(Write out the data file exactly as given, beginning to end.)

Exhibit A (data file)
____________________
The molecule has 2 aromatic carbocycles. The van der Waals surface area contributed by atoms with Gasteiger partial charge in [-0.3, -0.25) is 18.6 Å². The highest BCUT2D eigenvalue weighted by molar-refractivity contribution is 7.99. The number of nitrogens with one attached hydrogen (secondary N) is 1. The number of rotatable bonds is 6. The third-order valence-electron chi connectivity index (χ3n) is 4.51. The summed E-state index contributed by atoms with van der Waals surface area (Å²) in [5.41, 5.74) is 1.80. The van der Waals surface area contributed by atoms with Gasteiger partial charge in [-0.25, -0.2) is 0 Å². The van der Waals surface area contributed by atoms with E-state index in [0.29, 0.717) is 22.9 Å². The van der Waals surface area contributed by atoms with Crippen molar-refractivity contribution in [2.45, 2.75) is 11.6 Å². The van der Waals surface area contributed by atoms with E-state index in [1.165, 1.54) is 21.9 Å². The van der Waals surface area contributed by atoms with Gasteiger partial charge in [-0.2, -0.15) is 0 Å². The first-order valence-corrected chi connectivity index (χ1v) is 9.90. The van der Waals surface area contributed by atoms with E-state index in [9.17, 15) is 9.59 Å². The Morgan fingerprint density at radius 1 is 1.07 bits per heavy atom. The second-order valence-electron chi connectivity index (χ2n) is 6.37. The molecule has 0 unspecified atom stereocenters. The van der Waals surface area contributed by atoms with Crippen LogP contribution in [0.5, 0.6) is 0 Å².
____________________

The molecule has 2 aromatic carbocycles. The van der Waals surface area contributed by atoms with Gasteiger partial charge in [-0.3, -0.25) is 18.6 Å². The highest BCUT2D eigenvalue weighted by molar-refractivity contribution is 7.99. The number of nitrogens with one attached hydrogen (secondary N) is 1. The number of rotatable bonds is 6. The third-order valence-electron chi connectivity index (χ3n) is 4.51. The summed E-state index contributed by atoms with van der Waals surface area (Å²) in [5.41, 5.74) is 1.80. The van der Waals surface area contributed by atoms with Gasteiger partial charge in [-0.25, -0.2) is 0 Å². The van der Waals surface area contributed by atoms with E-state index in [0.29, 0.717) is 22.9 Å². The van der Waals surface area contributed by atoms with Crippen molar-refractivity contribution in [2.45, 2.75) is 11.6 Å². The van der Waals surface area contributed by atoms with E-state index in [1.165, 1.54) is 21.9 Å². The van der Waals surface area contributed by atoms with Gasteiger partial charge in [-0.2, -0.15) is 0 Å². The first-order valence-corrected chi connectivity index (χ1v) is 9.90. The van der Waals surface area contributed by atoms with E-state index in [9.17, 15) is 9.59 Å². The Morgan fingerprint density at radius 1 is 1.07 bits per heavy atom. The second-order valence-electron chi connectivity index (χ2n) is 6.37. The molecule has 0 unspecified atom stereocenters. The van der Waals surface area contributed by atoms with Crippen LogP contribution in [0.5, 0.6) is 0 Å².